Reviews

Reviews

Deep End

Deep End

Jerzy Skolimowski

West Germany / UK, 1970

Credits

Review by Anna Bak-Kvapil

Posted on 13 June 2011

Source 35mm Print

Deep End, neglected for decades and only now revived and legitimized through a restoration, a DVD release, and screenings at the British Film Institute and the Museum of the Moving Image, could be lumped in with other British masterpieces of the late 60’s and early 70’s, like Lindsay Anderson’s O Lucky Man! and Nicolas Roeg and Donald Cammell’s Performance. But Deep End is unconcerned with the politics, class commentary, and even recognizable locations (much of the film was shot in Munich) that were touchstones of British films at the time. Polish- born Jerzy Skolimowski, a former screenwriting partner of Roman Polanski for Knife in the Water, shares Polanski’s ability to create a world riddled with Eastern European black humor, but free of a specific cultural identity. An émigré’s sense of dislocation saturates Deep End, and the main figure of the film remains a stranger in a strange land, lonely and uncomprehending.

In Deep End, a teenage boy in love with an older woman becomes increasingly obsessed until things go very wrong. Skolimowski populates the film with cheerfully eccentric characters and throws in slapstick situations nicked from silent films, adding an edge of comical perversity to bleak events (shades of Hitchcock, minus the rigorous formalism). Handheld camera work and abrupt editing matches the quixotic urges and restless pace of the teenage protagonist. Constructing the film with impulsive energy, Skolimowski doesn’t pause long enough for dramatic pathos to sink in until the queasily mind-blowing final scene.

Opening ominously with a close-up of dripping red paint and Cat Stevens singing “But I Might Die Tonight,” the camera moves away to reveal the harmless red metal limbs of a bicycle, and cuts to Mike (a sixteen year-old John Moulder-Brown), riding this bike through rainy streets. He’s just been hired for his first job as an attendant at Newford Baths, a public pool that offers private rooms for questionable services. The baths are dull and dilapidated, but thrum with clammy sexuality. Pale knock-kneed schoolgirls are forced into the pool by a leering coach. Old women waddle wetly around the halls, showing too much flesh and staring at the nubile Mike. His long brown hair and choirboy face elicits an overt come-on from a customer, a double-chinned and bepolka-dotted football fan played with gusto by aging British sexpot Diana Dors. Mike’s 24 year-old supervisor, Susan (played by Jane Asher) knows more than enough about the habits of bath house regulars and points out that acquiescence to their whims earns liberal tips.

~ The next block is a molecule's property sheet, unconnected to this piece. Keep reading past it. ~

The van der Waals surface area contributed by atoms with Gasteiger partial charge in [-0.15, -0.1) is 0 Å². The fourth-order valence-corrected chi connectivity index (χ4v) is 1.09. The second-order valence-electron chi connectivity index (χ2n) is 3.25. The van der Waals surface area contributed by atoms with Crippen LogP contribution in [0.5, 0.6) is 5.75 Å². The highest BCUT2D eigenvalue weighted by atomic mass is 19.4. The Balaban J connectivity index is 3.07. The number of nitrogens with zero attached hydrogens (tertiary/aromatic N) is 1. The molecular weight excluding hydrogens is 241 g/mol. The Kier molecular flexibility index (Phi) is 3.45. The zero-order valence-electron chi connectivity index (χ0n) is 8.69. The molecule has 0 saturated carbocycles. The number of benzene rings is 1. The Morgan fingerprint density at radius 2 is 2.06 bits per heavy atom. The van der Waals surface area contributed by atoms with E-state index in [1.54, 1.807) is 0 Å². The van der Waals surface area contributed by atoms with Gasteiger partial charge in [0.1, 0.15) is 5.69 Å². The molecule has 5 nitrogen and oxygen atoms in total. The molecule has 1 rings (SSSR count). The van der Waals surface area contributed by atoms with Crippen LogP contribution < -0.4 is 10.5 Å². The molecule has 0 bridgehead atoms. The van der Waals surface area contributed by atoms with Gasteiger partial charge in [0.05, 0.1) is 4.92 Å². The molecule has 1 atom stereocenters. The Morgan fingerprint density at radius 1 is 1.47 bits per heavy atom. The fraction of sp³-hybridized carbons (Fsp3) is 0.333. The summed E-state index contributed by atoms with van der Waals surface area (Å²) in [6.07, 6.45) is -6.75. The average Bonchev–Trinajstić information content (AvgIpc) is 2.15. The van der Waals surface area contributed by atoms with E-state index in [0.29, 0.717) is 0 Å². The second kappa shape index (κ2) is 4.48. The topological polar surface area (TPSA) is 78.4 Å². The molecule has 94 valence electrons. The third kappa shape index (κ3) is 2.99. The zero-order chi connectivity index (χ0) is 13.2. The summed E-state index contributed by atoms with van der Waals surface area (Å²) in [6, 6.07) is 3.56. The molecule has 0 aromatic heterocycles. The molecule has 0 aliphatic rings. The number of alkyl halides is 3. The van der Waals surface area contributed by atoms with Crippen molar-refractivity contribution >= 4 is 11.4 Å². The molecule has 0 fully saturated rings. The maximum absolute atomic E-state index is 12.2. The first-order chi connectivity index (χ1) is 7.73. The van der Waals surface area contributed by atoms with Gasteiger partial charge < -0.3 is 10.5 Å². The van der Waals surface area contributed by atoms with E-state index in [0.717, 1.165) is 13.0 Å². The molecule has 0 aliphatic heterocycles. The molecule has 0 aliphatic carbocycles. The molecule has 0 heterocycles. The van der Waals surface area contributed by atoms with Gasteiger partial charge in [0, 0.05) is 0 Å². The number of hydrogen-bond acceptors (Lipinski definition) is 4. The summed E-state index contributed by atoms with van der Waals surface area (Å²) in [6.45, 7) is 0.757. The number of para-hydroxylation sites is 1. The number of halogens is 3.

Initially, a familial level of affectionate ease exists between Mike and Susan: she treats him like an older sister would her much younger brother, giving him advice and taunting him, but in a distant, distracted way. Mike, a ball of hormonal anxiety, is always hovering and dancing around Susan, puckish and threatening chaos. Their relationship turns peculiar when Mike follows Susan and her boyfriend to a porno theater, and fondles her in the dark. When her date leaves to alert the theater manager to Mike’s harassment, Susan teases him by kissing him on the lips, smiling to herself as a bobby evicts him from the theater. Mike falls into a pattern of stalking and confronting Susan, and their interactions grow increasingly violent until every encounter ends with Mike dragging Susan towards him as she struggles away.

Susan is the muse and focal point of Deep End—the camera follows Mike everywhere, but he is always oriented towards Susan, whose bronze hair, white skin, and glaring, lemon yellow overcoat delineates her against backdrops of run-down hallways and winter streets. When she lures a stray dog to her, then hits it with a well-aimed snowball, she demonstrates her penchant for careless sadism, and treats Mike much the same way, her displays of affection followed by prickly rejection. During a long and frenetic scene set in the brothels and peep show parlors of Soho, Mike finds a clue suggesting Susan is an expensive call girl. She denies it, maintaining a duality that Mike’s straightforward psyche can’t process, and he crumbles under the weight of her contradictions. The hypocrisy of sexual attraction and the ugly business of sexual commodification form the subtext of Deep End, with the virginal Mike a credulous and increasingly agitated observer of a carnival of prostitutes, pedophiles, and adulterers.

In keeping with the aqueous leitmotif of Deep End, Mike consummates his sexual longing in water, glimpsing or holding a naked female body as he swims in the pool, twice as a fantasy, a third and final time in reality. The pool endows these scenes with an amniotic sense of security, Mike’s actions a hidden self-nurturing at odds with the harsh outside world of alienation and aggression. Deep End is often called a coming of age film, a genre that carries the expectation that the protagonist will be left sadder but wiser, passing through a transformative experience that deposits them, newly mature, on the other side. But the pool is Mike’s end point—he won’t grow past it. The coming of age story is an exercise in nostalgia, an examination of lost innocence, but no one in Deep End is innocent, and Skolimowski is never, ever sentimental.

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